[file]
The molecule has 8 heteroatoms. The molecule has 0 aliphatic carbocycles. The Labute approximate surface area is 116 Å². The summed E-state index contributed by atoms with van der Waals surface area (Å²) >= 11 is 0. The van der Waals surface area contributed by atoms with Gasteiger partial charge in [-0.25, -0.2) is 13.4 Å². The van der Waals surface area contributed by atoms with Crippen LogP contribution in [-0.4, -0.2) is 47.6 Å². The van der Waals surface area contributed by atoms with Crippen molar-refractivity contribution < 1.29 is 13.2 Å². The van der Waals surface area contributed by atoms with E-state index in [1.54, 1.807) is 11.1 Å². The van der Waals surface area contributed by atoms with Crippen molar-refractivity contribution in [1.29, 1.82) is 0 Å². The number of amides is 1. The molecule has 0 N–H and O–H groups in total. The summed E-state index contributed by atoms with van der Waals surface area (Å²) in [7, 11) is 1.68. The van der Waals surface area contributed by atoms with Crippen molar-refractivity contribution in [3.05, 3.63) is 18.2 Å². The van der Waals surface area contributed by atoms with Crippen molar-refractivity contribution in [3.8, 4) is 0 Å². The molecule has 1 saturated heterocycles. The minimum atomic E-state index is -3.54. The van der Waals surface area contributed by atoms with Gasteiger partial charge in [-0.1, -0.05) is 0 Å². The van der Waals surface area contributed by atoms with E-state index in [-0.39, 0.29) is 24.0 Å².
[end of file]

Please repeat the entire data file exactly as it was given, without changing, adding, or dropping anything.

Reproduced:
The molecule has 8 heteroatoms. The molecule has 0 aliphatic carbocycles. The Labute approximate surface area is 116 Å². The summed E-state index contributed by atoms with van der Waals surface area (Å²) >= 11 is 0. The van der Waals surface area contributed by atoms with Gasteiger partial charge in [-0.25, -0.2) is 13.4 Å². The van der Waals surface area contributed by atoms with Crippen LogP contribution in [-0.4, -0.2) is 47.6 Å². The van der Waals surface area contributed by atoms with Crippen molar-refractivity contribution < 1.29 is 13.2 Å². The van der Waals surface area contributed by atoms with E-state index in [1.54, 1.807) is 11.1 Å². The van der Waals surface area contributed by atoms with Crippen molar-refractivity contribution in [1.29, 1.82) is 0 Å². The number of amides is 1. The molecule has 0 N–H and O–H groups in total. The summed E-state index contributed by atoms with van der Waals surface area (Å²) in [7, 11) is 1.68. The van der Waals surface area contributed by atoms with Crippen molar-refractivity contribution in [3.05, 3.63) is 18.2 Å². The van der Waals surface area contributed by atoms with Crippen molar-refractivity contribution in [3.8, 4) is 0 Å². The molecule has 1 saturated heterocycles. The minimum atomic E-state index is -3.54. The van der Waals surface area contributed by atoms with Gasteiger partial charge in [-0.1, -0.05) is 0 Å². The van der Waals surface area contributed by atoms with E-state index in [-0.39, 0.29) is 24.0 Å².